Centipedes are generalist predators, preying on insects, spiders and other small arthropods. They are considered to be beneficial but are often considered nuisance pests when they invade homes and buildings. Their long legs allow them to run swiftly to capture prey or escape when disturbed. Centipedes are mostly nocturnal and may inhabit many types of habitats including forests, deserts and caves. Centipedes are long-lived, most capable of surviving from three to seven years. They overwinter as adults and lay eggs in the spring. Centipedes do not copulate for reproduction. The female centipede collects the spermatophore deposited by the male, often after he performs a courtship dance. Females deposit up to 60 eggs in moist, hidden areas. Females often curl about their egg mass to protect them from other arthropods. Eggs may take up to three months to hatch. Young centipedes look like the adults, but often have fewer pairs of legs upon hatching. There may be five or more immature stages with the number of legs increasing with each molt.

House Centipede

These arthropods are able to survive both inside and out, but prefer to move indoors when outside temperatures become unfavorable. Only the house centipede has been known to inhabit buildings year round where they feed primarily on spiders and cockroaches. Stone and soil centipedes are able to enter buildings through expansion cracks, through floor drains and around plumbing fixtures, as well as other small imperfections in the structure. They hide under cardboard, baseboards and in other damp, cool areas of the house. Most stone and soil centipedes die rather rapidly inside dry buildings.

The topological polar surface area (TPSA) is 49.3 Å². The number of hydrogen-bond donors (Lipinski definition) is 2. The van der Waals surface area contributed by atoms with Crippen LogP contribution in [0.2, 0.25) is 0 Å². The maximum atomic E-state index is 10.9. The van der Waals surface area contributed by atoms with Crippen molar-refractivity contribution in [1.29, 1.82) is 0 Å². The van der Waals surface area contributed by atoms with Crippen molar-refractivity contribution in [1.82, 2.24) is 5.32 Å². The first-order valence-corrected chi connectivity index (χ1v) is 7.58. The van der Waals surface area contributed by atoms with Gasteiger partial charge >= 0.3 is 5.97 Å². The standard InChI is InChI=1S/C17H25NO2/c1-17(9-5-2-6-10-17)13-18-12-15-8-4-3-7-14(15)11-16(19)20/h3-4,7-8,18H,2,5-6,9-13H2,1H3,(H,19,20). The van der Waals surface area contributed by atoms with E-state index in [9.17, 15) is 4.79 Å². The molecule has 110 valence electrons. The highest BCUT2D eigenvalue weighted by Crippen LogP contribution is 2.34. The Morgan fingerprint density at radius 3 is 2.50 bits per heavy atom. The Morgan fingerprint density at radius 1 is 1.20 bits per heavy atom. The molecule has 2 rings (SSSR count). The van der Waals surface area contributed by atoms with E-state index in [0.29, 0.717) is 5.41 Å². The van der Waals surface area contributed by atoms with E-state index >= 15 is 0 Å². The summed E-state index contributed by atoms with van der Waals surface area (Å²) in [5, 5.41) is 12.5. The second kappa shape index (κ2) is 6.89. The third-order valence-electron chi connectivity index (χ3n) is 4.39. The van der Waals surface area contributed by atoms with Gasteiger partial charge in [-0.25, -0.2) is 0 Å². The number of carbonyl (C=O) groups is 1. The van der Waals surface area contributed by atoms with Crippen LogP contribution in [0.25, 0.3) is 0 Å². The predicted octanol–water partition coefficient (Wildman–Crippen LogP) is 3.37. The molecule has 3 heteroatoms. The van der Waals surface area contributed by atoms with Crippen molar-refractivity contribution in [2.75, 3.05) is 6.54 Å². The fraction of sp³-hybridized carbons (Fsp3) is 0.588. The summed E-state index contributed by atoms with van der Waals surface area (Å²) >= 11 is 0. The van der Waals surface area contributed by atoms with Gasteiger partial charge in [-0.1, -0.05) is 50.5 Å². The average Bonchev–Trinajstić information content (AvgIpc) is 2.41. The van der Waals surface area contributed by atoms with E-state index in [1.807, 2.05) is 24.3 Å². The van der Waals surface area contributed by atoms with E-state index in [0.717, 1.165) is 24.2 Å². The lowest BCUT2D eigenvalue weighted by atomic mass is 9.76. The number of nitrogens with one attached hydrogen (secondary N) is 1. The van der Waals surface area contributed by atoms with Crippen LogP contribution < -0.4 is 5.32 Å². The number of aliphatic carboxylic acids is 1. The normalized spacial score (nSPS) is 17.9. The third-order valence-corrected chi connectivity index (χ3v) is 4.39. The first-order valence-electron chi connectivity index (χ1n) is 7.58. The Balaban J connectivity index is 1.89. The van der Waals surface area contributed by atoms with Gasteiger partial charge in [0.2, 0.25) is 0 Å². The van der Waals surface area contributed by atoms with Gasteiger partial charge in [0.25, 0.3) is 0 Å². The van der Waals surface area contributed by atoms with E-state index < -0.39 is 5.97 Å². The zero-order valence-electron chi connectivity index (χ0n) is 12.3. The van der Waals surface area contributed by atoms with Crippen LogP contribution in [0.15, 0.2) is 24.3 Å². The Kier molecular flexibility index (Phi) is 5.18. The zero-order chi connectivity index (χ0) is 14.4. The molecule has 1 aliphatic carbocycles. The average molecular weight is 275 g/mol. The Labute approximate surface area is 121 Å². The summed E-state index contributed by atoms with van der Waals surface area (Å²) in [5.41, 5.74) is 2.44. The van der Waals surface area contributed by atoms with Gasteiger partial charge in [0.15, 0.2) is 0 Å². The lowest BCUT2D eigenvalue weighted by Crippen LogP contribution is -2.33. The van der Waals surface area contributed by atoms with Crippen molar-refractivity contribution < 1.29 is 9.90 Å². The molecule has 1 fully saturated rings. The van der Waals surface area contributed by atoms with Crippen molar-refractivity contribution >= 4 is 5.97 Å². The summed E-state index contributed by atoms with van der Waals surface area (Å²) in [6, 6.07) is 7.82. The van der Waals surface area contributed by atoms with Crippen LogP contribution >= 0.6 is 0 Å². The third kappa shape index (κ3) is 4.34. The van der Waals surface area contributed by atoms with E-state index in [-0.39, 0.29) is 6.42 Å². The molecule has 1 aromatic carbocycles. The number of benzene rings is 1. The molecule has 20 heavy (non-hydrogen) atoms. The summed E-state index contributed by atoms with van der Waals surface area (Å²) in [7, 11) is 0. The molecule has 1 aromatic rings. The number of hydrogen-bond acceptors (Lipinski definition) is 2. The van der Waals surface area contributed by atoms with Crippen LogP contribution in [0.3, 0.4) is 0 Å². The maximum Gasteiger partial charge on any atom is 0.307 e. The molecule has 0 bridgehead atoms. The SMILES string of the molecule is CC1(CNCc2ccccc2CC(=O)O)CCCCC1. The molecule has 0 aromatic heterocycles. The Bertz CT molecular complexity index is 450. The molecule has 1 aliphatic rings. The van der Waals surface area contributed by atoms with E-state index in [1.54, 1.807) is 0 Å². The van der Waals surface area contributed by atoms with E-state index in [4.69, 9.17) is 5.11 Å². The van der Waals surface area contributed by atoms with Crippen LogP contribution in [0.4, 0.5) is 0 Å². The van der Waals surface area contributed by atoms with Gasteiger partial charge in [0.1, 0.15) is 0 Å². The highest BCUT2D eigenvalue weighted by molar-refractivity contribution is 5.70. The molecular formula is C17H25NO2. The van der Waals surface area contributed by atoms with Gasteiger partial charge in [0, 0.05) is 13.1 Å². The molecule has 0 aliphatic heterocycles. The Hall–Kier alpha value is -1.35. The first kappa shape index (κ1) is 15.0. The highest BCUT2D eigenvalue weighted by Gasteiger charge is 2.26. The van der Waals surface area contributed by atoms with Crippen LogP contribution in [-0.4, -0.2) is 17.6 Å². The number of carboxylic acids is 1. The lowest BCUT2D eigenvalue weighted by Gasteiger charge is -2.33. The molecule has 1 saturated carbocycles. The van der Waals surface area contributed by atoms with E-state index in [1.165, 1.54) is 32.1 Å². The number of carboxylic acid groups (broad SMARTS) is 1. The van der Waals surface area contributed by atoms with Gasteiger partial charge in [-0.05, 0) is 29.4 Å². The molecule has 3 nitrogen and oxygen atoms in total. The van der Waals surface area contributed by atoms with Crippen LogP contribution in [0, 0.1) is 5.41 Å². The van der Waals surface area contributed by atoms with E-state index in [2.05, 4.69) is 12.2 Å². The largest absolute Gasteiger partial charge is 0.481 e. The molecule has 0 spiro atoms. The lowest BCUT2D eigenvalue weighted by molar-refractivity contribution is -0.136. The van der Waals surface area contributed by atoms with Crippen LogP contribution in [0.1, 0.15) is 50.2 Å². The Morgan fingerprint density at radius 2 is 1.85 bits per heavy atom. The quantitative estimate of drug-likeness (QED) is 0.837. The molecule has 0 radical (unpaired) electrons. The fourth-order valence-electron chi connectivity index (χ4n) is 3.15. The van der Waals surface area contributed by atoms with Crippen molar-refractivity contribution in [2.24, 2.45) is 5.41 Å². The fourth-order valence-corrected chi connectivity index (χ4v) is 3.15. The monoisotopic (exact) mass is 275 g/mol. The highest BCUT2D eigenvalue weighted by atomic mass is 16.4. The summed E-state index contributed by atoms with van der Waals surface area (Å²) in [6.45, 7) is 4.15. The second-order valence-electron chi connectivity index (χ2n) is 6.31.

Control Measures


Generally, centipedes do not occur in large numbers indoors, and are actually considered beneficial because they capture spiders and other house-dwelling arthropods. Large numbers of centipedes indoors may indicate that other arthropods used for food are in high numbers. By monitoring with sticky traps, you can observe which and how many arthropods are present in your home.

Removing harborage is one of the key components in reducing centipede numbers in and around your home. Keep old boards, rotting wood, compost piles, grass clippings, leaves, stones, etc., away from the house foundation. If practical, remove trash or leaf litter in a strip three feet wide surrounding the house foundation, allowing the soil surface to be exposed to air and sunlight. Maintain foundation expansion joints and seal around lower windows and doors. Inspect for cracks and crevices in foundation walls and use sealants to block these potential entry points.

Properly ventilate basements and subfloor crawlspaces to eliminate excess moisture. A dehumidifier may be useful. Indoors, control nuisance insect populations to reduce the food source (prey) of centipedes. Centipedes can be collected by broom and dustpan, vacuum cleaner or other mechanical means and discarded.


Most centipedes are susceptible to commonly used insecticides. Sticky traps can be used to determine if you have a centipede problem. Try to determine where the centipedes are coming in and first try to seal the entrance place. If necessary, apply a preventive barrier of insecticide in a band (18–36 inches) around the foundation of the house or building. This is called a perimeter application. Granular formulations often seem to provide longer residual activity than sprays. If the label allows, repeat applications at intervals (14–28 days is often recommended) listed on the instructions. Indoor spot treatments are generally not required or recommended. Total release aerosols (so-called "bug bombs") are also ineffective against centipedes as these products do not leave behind any active residues and they rarely reach the cracks or crevices where centipedes are hiding. Always read the label and follow directions and safety precautions.

This fact sheet is a revision of HYG-2067.

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Originally posted Apr 20, 2015.